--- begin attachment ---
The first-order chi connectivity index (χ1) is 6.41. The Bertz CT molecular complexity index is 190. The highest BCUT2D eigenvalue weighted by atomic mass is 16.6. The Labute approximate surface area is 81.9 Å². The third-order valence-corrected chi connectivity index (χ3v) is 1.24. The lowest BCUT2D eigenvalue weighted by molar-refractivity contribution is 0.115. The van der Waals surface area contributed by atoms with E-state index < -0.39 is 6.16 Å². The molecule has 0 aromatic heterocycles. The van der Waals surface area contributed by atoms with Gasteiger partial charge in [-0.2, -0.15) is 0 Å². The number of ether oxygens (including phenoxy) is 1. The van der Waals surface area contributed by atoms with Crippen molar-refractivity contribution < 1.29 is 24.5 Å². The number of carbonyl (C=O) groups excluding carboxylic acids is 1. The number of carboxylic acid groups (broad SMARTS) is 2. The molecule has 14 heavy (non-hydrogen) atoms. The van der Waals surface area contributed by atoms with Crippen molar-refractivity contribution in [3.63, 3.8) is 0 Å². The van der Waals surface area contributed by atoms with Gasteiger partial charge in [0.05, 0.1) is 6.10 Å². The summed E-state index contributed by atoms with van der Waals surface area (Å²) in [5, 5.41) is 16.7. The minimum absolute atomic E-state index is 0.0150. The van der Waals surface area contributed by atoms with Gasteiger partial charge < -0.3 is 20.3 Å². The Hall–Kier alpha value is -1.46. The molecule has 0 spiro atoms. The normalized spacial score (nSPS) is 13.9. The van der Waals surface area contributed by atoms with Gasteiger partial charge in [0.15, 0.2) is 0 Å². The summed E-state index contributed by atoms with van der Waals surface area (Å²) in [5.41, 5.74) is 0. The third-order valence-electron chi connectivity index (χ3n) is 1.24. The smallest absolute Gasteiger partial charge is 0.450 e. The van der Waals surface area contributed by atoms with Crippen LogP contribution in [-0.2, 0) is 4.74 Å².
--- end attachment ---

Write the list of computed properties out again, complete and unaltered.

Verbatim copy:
The first-order chi connectivity index (χ1) is 6.41. The Bertz CT molecular complexity index is 190. The highest BCUT2D eigenvalue weighted by atomic mass is 16.6. The Labute approximate surface area is 81.9 Å². The third-order valence-corrected chi connectivity index (χ3v) is 1.24. The lowest BCUT2D eigenvalue weighted by molar-refractivity contribution is 0.115. The van der Waals surface area contributed by atoms with E-state index < -0.39 is 6.16 Å². The molecule has 0 aromatic heterocycles. The van der Waals surface area contributed by atoms with Gasteiger partial charge in [-0.2, -0.15) is 0 Å². The number of ether oxygens (including phenoxy) is 1. The van der Waals surface area contributed by atoms with Crippen molar-refractivity contribution < 1.29 is 24.5 Å². The number of carbonyl (C=O) groups excluding carboxylic acids is 1. The number of carboxylic acid groups (broad SMARTS) is 2. The molecule has 14 heavy (non-hydrogen) atoms. The van der Waals surface area contributed by atoms with Crippen molar-refractivity contribution in [3.63, 3.8) is 0 Å². The van der Waals surface area contributed by atoms with Gasteiger partial charge in [0.05, 0.1) is 6.10 Å². The summed E-state index contributed by atoms with van der Waals surface area (Å²) in [5, 5.41) is 16.7. The minimum absolute atomic E-state index is 0.0150. The van der Waals surface area contributed by atoms with Gasteiger partial charge < -0.3 is 20.3 Å². The Hall–Kier alpha value is -1.46. The molecule has 0 spiro atoms. The normalized spacial score (nSPS) is 13.9. The van der Waals surface area contributed by atoms with Gasteiger partial charge in [0.15, 0.2) is 0 Å². The summed E-state index contributed by atoms with van der Waals surface area (Å²) in [5.41, 5.74) is 0. The third-order valence-electron chi connectivity index (χ3n) is 1.24. The smallest absolute Gasteiger partial charge is 0.450 e. The van der Waals surface area contributed by atoms with Crippen LogP contribution in [-0.2, 0) is 4.74 Å².